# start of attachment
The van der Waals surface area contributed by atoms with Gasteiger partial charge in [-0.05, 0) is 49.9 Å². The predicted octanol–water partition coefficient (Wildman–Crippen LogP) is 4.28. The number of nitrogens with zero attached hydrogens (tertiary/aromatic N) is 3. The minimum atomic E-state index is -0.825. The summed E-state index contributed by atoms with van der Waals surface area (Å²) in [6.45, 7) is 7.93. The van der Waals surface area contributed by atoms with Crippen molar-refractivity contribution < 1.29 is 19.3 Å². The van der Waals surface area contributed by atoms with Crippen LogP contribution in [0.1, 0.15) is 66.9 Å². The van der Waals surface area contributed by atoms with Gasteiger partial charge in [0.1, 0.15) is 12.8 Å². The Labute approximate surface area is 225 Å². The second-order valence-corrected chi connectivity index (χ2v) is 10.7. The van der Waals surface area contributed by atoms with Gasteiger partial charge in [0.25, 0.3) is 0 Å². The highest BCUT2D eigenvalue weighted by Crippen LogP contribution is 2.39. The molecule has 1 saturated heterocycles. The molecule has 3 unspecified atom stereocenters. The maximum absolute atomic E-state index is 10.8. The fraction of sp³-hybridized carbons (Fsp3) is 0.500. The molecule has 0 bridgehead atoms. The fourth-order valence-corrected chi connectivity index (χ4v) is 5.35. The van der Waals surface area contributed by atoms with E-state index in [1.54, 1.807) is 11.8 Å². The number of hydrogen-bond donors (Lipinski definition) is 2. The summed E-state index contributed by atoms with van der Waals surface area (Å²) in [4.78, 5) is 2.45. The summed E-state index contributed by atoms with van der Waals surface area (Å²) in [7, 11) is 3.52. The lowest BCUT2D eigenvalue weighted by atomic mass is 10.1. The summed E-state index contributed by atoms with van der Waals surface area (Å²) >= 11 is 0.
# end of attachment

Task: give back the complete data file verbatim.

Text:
The van der Waals surface area contributed by atoms with Gasteiger partial charge in [-0.05, 0) is 49.9 Å². The predicted octanol–water partition coefficient (Wildman–Crippen LogP) is 4.28. The number of nitrogens with zero attached hydrogens (tertiary/aromatic N) is 3. The minimum atomic E-state index is -0.825. The summed E-state index contributed by atoms with van der Waals surface area (Å²) in [6.45, 7) is 7.93. The van der Waals surface area contributed by atoms with Crippen molar-refractivity contribution < 1.29 is 19.3 Å². The van der Waals surface area contributed by atoms with Crippen LogP contribution in [0.1, 0.15) is 66.9 Å². The van der Waals surface area contributed by atoms with Gasteiger partial charge in [0.1, 0.15) is 12.8 Å². The Labute approximate surface area is 225 Å². The second-order valence-corrected chi connectivity index (χ2v) is 10.7. The van der Waals surface area contributed by atoms with Gasteiger partial charge in [0.25, 0.3) is 0 Å². The highest BCUT2D eigenvalue weighted by Crippen LogP contribution is 2.39. The molecule has 1 saturated heterocycles. The molecule has 3 unspecified atom stereocenters. The maximum absolute atomic E-state index is 10.8. The fraction of sp³-hybridized carbons (Fsp3) is 0.500. The molecule has 0 bridgehead atoms. The fourth-order valence-corrected chi connectivity index (χ4v) is 5.35. The van der Waals surface area contributed by atoms with E-state index in [1.54, 1.807) is 11.8 Å². The number of hydrogen-bond donors (Lipinski definition) is 2. The summed E-state index contributed by atoms with van der Waals surface area (Å²) in [4.78, 5) is 2.45. The summed E-state index contributed by atoms with van der Waals surface area (Å²) in [7, 11) is 3.52. The lowest BCUT2D eigenvalue weighted by atomic mass is 10.1. The summed E-state index contributed by atoms with van der Waals surface area (Å²) >= 11 is 0.